Last week, Prime Minister Trudeau’s $82 billion aid package jumped to $107 billion, as the direct support portion was increased to $52 billion. The newly enhanced package consists of a mix of cash payouts and tax deferrals, along with increased eligibility for EI.
If you’re out of work due to COVID-19, you can benefit from the package, which includes sizeable cash transfers. The following are the four main types of benefits you can get.
The most direct benefit you can get from the COVID-19 aid package is a monthly cash payout. If you’re out of work or sick due to COVID-19, you may be eligible for up to $2,000 a month for four months. This program is similar to EI, but temporary, and with lower eligibility requirements.
Primarily, you don’t need to have paid into EI to receive this benefit. For the self-employed–many of whom don’t pay into EI–that’s a big plus.
EI sickness waiver
If you’re eligible for EI payments, you may have an easier time getting them now. According to the Canada.ca “Support for Individuals” page, you no longer need a medical note to claim EI for sick leave, which could greatly expedite the process of receiving EI by sparing you the need to see a doctor first.
For investors, the biggest benefit coming in in the COVID-19 aid package is tax deferrals.
As of March 30, you have until June 15th to file your taxes, and until September to pay amounts owing.
Why is this a big benefit for investors? Put simply, because it spares you interest and penalties. If you own a dividend stock like Fortis Inc (TSX:FTS)(NYSE:FTS), you’re going to have to report taxes on both cash payouts and capital gains. If you don’t pay up in time, you can receive penalties.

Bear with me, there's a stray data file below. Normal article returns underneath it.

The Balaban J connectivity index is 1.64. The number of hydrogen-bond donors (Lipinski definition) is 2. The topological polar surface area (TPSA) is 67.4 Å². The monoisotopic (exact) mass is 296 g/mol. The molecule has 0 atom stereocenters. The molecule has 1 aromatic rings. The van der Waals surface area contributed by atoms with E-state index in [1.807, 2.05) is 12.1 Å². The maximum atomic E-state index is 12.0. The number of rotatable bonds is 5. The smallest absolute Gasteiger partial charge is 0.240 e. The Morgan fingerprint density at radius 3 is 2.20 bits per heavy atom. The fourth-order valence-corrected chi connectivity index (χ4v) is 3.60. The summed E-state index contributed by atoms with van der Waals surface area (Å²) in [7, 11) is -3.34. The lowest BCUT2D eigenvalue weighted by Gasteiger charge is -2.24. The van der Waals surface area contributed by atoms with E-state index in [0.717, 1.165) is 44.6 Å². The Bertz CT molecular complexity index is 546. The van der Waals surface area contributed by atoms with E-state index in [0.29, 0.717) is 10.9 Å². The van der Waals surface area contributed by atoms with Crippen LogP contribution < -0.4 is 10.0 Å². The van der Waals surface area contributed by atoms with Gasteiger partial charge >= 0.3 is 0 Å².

It goes without saying that those penalties can eat into your returns. Now, thanks to the extensions on filing and payment, you’re less likely to be hit with them.
Reduced minimum RRIF withdrawals
A final benefit you could receive in the COVID-19 aid package is reduced RRIF withdrawals.
By law, you have to withdraw a certain amount of money from your RRIF every year. At age 71, the amount is 5.3%. It goes up every year after that. As part of the COVID-19 aid package, minimum withdrawals were reduced across the board, which means you can leave a lot more money in the account and watch it grow.
Let’s continue our example of an investor holding Fortis shares–but now let’s imagine they’re in a RRIF. To make matters simple, let’s say that individual was 71 years old, and had $100,000 worth of FTS in their account. By law, this investor would need to withdraw at least 5.3% of their holdings each year.
This would mean either cashing out 5.3% of the stock or using dividends to cover the withdrawal. Fortis yields 3.8%, so its dividend payments could almost cover a year’s worth of mandatory withdrawals. However, the investor would need to sell at least some to get up to 5.3%.
Under the new COVID-19 plan, the amount you need to withdraw is reduced by 25%. So, a 71-year-old investor holding Fortis shares could cover more of their withdrawal just with dividends, without needing to sell of part of their position. The end result is more money left to compound in the RRIF.
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Fool contributor Andrew Button has no position in any of the stocks mentioned.